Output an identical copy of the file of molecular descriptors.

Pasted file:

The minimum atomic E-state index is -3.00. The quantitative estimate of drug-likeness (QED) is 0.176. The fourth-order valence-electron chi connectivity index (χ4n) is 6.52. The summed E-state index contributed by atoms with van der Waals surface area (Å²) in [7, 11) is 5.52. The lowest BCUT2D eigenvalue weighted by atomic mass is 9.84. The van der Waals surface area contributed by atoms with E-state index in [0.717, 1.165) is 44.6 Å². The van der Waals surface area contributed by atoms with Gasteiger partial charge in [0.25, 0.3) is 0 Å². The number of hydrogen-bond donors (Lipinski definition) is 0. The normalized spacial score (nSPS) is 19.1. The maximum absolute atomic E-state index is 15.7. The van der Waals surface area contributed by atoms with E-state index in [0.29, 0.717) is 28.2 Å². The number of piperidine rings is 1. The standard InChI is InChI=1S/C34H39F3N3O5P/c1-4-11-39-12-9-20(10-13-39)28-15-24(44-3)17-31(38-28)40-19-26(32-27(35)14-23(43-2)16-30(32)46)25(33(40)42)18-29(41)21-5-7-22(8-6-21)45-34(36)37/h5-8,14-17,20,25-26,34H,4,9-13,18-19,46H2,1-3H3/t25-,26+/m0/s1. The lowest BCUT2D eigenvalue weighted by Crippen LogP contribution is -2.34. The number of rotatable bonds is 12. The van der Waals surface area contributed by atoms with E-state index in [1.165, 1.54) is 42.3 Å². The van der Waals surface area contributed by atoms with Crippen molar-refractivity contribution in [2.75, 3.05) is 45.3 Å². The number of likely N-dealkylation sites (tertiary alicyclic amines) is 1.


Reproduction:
The minimum atomic E-state index is -3.00. The quantitative estimate of drug-likeness (QED) is 0.176. The fourth-order valence-electron chi connectivity index (χ4n) is 6.52. The summed E-state index contributed by atoms with van der Waals surface area (Å²) in [7, 11) is 5.52. The lowest BCUT2D eigenvalue weighted by atomic mass is 9.84. The van der Waals surface area contributed by atoms with E-state index in [0.717, 1.165) is 44.6 Å². The van der Waals surface area contributed by atoms with Gasteiger partial charge in [0.25, 0.3) is 0 Å². The number of hydrogen-bond donors (Lipinski definition) is 0. The normalized spacial score (nSPS) is 19.1. The maximum absolute atomic E-state index is 15.7. The van der Waals surface area contributed by atoms with E-state index in [0.29, 0.717) is 28.2 Å². The number of piperidine rings is 1. The standard InChI is InChI=1S/C34H39F3N3O5P/c1-4-11-39-12-9-20(10-13-39)28-15-24(44-3)17-31(38-28)40-19-26(32-27(35)14-23(43-2)16-30(32)46)25(33(40)42)18-29(41)21-5-7-22(8-6-21)45-34(36)37/h5-8,14-17,20,25-26,34H,4,9-13,18-19,46H2,1-3H3/t25-,26+/m0/s1. The lowest BCUT2D eigenvalue weighted by Crippen LogP contribution is -2.34. The number of rotatable bonds is 12. The van der Waals surface area contributed by atoms with E-state index in [1.165, 1.54) is 42.3 Å². The van der Waals surface area contributed by atoms with Crippen molar-refractivity contribution in [2.75, 3.05) is 45.3 Å². The number of likely N-dealkylation sites (tertiary alicyclic amines) is 1.